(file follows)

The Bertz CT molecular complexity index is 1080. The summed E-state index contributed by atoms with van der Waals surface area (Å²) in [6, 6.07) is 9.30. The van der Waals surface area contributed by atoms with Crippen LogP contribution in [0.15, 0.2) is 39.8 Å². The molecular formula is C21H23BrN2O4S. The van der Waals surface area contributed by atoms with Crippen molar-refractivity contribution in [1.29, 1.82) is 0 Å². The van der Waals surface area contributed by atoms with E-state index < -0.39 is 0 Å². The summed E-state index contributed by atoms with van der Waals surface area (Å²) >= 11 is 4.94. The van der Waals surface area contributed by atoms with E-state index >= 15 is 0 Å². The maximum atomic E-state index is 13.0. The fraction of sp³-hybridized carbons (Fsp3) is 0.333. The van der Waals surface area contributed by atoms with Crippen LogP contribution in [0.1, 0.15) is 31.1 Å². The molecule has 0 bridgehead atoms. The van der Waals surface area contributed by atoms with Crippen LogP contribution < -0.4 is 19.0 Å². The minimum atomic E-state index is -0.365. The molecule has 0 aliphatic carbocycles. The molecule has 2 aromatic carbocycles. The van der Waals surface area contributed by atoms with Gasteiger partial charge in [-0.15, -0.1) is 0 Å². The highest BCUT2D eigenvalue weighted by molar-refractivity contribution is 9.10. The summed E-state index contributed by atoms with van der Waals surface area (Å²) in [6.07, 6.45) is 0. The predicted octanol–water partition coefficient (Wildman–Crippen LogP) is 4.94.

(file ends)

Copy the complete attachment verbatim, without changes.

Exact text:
The Bertz CT molecular complexity index is 1080. The summed E-state index contributed by atoms with van der Waals surface area (Å²) in [6, 6.07) is 9.30. The van der Waals surface area contributed by atoms with Crippen LogP contribution in [0.15, 0.2) is 39.8 Å². The molecular formula is C21H23BrN2O4S. The van der Waals surface area contributed by atoms with Crippen molar-refractivity contribution in [1.29, 1.82) is 0 Å². The van der Waals surface area contributed by atoms with E-state index < -0.39 is 0 Å². The summed E-state index contributed by atoms with van der Waals surface area (Å²) >= 11 is 4.94. The van der Waals surface area contributed by atoms with E-state index >= 15 is 0 Å². The maximum atomic E-state index is 13.0. The fraction of sp³-hybridized carbons (Fsp3) is 0.333. The van der Waals surface area contributed by atoms with Crippen LogP contribution in [0.1, 0.15) is 31.1 Å². The molecule has 0 bridgehead atoms. The van der Waals surface area contributed by atoms with Crippen LogP contribution < -0.4 is 19.0 Å². The minimum atomic E-state index is -0.365. The molecule has 0 aliphatic carbocycles. The molecule has 2 aromatic carbocycles. The van der Waals surface area contributed by atoms with Gasteiger partial charge in [-0.15, -0.1) is 0 Å². The highest BCUT2D eigenvalue weighted by molar-refractivity contribution is 9.10. The summed E-state index contributed by atoms with van der Waals surface area (Å²) in [6.07, 6.45) is 0. The predicted octanol–water partition coefficient (Wildman–Crippen LogP) is 4.94.